|0x8F||Topic Filter invalid||SUBACK, UNSUBACK, DISCONNECT||The topic filter is well-formed, but not accepted by the server. For example, the level of the topic filter exceeds the maximum limit allowed by the server, or the topic filter contains characters not accepted by the current server, such as spaces.|
|0x90||Topic Name invalid||CONNACK, PUBACK, PUBREC, DISCONNECT||The topic name is well-formed, but not accepted by the client or server.|
|0x91||Packet Identifier in use||PUBACK, PUBREC, SUBACK, UNSUBACK||This means that the Packet ID received in the packet is already in use. For example, if the sender sends a QoS 1 packet with Packet ID 100, but the receiver believes there is a QoS 2 packet using the same Packet ID that has not yet completed its message flow.This usually indicates that the current session state between the client and server is not matching, and it may be necessary to reset the session state by setting Clean Start to 1 and reconnecting.|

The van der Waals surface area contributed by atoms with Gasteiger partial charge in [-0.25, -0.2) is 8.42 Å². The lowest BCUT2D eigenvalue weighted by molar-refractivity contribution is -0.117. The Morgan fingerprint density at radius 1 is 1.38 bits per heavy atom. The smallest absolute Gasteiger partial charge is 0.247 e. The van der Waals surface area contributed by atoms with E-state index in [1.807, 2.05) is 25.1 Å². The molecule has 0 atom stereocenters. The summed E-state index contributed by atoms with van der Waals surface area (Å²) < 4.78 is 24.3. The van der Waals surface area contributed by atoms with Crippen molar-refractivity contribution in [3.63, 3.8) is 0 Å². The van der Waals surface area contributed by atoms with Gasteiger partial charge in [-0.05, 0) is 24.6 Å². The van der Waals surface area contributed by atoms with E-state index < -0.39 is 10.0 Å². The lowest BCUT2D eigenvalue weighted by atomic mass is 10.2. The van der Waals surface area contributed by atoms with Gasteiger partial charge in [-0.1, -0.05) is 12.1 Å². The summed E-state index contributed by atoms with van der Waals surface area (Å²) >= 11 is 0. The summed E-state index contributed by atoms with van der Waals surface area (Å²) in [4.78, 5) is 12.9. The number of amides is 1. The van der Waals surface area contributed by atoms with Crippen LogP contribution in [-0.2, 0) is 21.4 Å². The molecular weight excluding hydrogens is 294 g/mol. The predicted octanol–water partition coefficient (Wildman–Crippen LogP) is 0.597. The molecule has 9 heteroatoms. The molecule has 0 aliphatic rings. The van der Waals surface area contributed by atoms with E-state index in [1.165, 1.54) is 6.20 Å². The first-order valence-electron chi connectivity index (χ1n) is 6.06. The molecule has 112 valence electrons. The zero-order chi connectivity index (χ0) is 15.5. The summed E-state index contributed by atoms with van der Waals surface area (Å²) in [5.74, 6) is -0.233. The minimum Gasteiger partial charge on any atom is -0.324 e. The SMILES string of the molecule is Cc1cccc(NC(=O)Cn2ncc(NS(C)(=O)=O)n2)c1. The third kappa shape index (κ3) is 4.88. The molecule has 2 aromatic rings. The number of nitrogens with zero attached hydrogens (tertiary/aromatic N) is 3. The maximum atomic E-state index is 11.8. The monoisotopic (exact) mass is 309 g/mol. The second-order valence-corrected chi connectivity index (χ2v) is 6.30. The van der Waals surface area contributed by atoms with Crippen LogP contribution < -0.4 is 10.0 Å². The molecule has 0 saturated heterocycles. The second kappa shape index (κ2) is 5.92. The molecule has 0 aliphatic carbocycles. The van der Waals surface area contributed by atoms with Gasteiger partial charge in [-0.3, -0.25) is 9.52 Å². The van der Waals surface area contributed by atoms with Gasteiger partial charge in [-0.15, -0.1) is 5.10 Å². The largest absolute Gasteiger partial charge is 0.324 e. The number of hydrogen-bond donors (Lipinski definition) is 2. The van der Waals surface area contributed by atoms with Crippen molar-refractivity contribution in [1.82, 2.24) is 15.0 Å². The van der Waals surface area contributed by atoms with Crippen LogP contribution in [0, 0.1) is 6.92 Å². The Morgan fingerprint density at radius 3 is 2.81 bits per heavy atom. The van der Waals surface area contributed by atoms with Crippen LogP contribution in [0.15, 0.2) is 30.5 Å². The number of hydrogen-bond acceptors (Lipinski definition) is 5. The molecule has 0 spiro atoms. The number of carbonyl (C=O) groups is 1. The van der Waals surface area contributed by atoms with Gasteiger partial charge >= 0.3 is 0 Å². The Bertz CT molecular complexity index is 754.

|0x92||Packet Identifier not found||PUBREL, PUBCOMP||Indicates that no corresponding Packet ID is found, which only occurs during the QoS 2 packet exchange process. For example, when the receiver replies with a PUBREC packet, the sender does not find a PUBLISH packet waiting for confirmation with the same Packet ID, or when the sender sends a PUBREL packet, the receiver does not find a PUBREC packet with the same Packet ID.This usually means that the current session state between the client and the server does not match, and it may be necessary to reset the session state by setting Clean Start to 1 and reconnecting.|